Former UH dean retiring


POSTED: Sunday, May 17, 2009

Dr. Edwin Cadman, who came here from Yale University in 1999 and developed a world-class University of Hawaii medical school, is retiring Oct. 31, the UH announced.


Cadman was dean of the John A. Burns School of Medicine until 2005. He stepped down from that position because of a progressive neurological disorder but continued on the faculty as a professor.

“;The University of Hawaii and our entire state owes Dr. Cadman a deep debt of gratitude for his outstanding service and we wish him well,”; UH President David McClain said in a news release.

Added UH-Manoa Chancellor Virginia Hinshaw: “;Our UH Medical School's Kakaako campus was built as a direct result of Ed Cadman's energy, passion and vision.

“;Thanks to him, the Medical School's Class of 2009 is graduating this month after studying for the past four years in one of the most modern medical schools in the country.”;

Dr. Gary Ostrander, vice chancellor for research and graduate education, said, “;We very much appreciate the passion and dedication that Dr. Cadman brought to JABSOM and to Hawaii and we wish him the best in his retirement.”;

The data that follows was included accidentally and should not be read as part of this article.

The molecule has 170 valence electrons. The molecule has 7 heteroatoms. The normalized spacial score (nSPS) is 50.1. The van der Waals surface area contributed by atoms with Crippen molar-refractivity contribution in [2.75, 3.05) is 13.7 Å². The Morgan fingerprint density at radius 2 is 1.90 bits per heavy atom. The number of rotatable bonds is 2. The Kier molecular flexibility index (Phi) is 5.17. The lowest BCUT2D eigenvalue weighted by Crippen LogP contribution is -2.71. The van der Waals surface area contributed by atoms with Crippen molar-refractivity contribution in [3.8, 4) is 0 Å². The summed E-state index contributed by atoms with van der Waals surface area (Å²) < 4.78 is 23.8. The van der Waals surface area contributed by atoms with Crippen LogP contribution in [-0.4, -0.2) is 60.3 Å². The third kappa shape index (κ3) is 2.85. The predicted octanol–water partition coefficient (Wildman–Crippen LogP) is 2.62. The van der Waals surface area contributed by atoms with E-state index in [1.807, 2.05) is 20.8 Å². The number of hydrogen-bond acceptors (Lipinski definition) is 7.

Two UH faculty committees said before Cadman was recruited that the medical school was a drain on the university's budget and should be closed.

The new dean worked to increase faculty and funding and develop a new school on a 10-acre Kakaako site.

Touring the building while it was under construction in 2004, he said in a Star-Bulletin interview he had no idea it would turn into “;the most modern medical school in the country.”;

Revenues, grants and contracts and research funds greatly increased under his leadership.

Last year, Cadman, a professor of medicine, received one of the highest honors given by a medical organization. He was designated by the American College of Physicians as a master of his specialty.

The former chief of staff and senior vice president for medical affairs at the Yale-New Haven Hospital Health System disclosed in 2005 that he was suffering from primary progressive aphasia, a subtype of a disorder known as frontotemporal dementia. He said his symptoms began in early 2003.